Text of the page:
Orange County

Chapel Hill will end right turns at these red lights in November

Editor’s note: This story is part of our year-long series “Are We Safe?” To submit a topic for the series, follow the link at the end of this article.

Update: The Chapel Hill Town Council approved changes Oct. 2, 2019, to prohibit right turns on red at more than a dozen intersections around town and campus.

Drivers will need to pay extra attention later this month when right turns on red will no longer be allowed at 16 intersections downtown, on campus and in other busy areas.

An additional no turn on red sign could be posted at the intersection of Cameron Avenue and Pittsboro Street, once the town gets the last-minute change approved by the N.C. Department of Transportation.

The Town Council voted 7-1 Wednesday to enact the changes along Franklin and Rosemary streets and on UNC’s campus. Right turns on red also will end at East Franklin Street in front of the Eastgate Crossing shopping center and on the south side of the Caswell Road and North Estes Drive intersection.

A sign prohibiting drivers from turning right on red already is posted on the north side of Caswell Road at Estes Hills Elementary School.

At other intersections, where right turns are allowed, drivers still must stop and yield to pedestrians or other drivers with the right of way before turning. Failure to stop before turning right on red can lead to a traffic citation, which can result in fines, three points on your driver’s record and higher insurance premiums.

The changes will take effect Oct. 31.

Pedestrian, bike safety

Turning right on a red light became commonplace in the 1970s when oil and energy crises forced the nation to save gas, but the push now is focused on making cyclists and pedestrians safer, council members said.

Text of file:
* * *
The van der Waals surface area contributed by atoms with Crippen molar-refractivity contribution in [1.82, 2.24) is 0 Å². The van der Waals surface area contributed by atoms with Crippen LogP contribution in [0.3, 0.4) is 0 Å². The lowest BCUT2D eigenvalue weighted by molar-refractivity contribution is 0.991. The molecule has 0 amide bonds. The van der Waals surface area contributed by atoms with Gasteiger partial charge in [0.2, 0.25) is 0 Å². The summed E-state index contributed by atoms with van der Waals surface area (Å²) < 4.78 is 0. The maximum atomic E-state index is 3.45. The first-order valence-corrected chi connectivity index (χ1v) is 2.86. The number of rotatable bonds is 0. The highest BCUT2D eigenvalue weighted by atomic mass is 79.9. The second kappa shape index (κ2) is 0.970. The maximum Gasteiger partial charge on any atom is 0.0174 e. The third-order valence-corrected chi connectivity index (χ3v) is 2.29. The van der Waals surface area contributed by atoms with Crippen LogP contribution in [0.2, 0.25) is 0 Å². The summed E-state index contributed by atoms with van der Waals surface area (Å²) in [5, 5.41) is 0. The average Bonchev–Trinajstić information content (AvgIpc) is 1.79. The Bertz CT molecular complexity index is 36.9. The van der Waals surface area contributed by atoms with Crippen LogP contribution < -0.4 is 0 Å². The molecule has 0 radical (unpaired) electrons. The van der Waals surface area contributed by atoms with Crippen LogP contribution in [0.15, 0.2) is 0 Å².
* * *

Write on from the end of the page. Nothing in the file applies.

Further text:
Council member Nancy Oates voted against the change Wednesday, citing the potential increase in greenhouse gases from cars idling longer at stoplights and the potential increase in traffic jams. She also noted that more cyclists and pedestrians have been in accidents with cars turning right on a green signal than cars turning right on red.

Between February 2013 and March 2019, Chapel Hill Police Department records show there were 113 incidents involving pedestrians and cars at intersections.

Of those incidents, 19% were on Franklin Street and 15% were on Rosemary Street. Another 11% were along Martin Luther King Jr. Boulevard. Only four involved cars turning right on a red light.

But Police Chief Chris Blue said that’s where the town hears the most concerns. It’s hard to say whether the issue has gotten better or worse in recent years, he said.

“We hear from pedestrians that they feel particularly vulnerable when vehicles are making right turns on red and trying to clear an intersection,” he said. “There’s lots of information to take in for the motorist.”

Enforcing traffic laws

The affected intersections were chosen in consultation with the N.C. Department of Transportation and either had an unacceptable number of pedestrian and vehicle conflicts, were designed in a confusing way, or had a traffic-signal phase that let only pedestrians cross the street.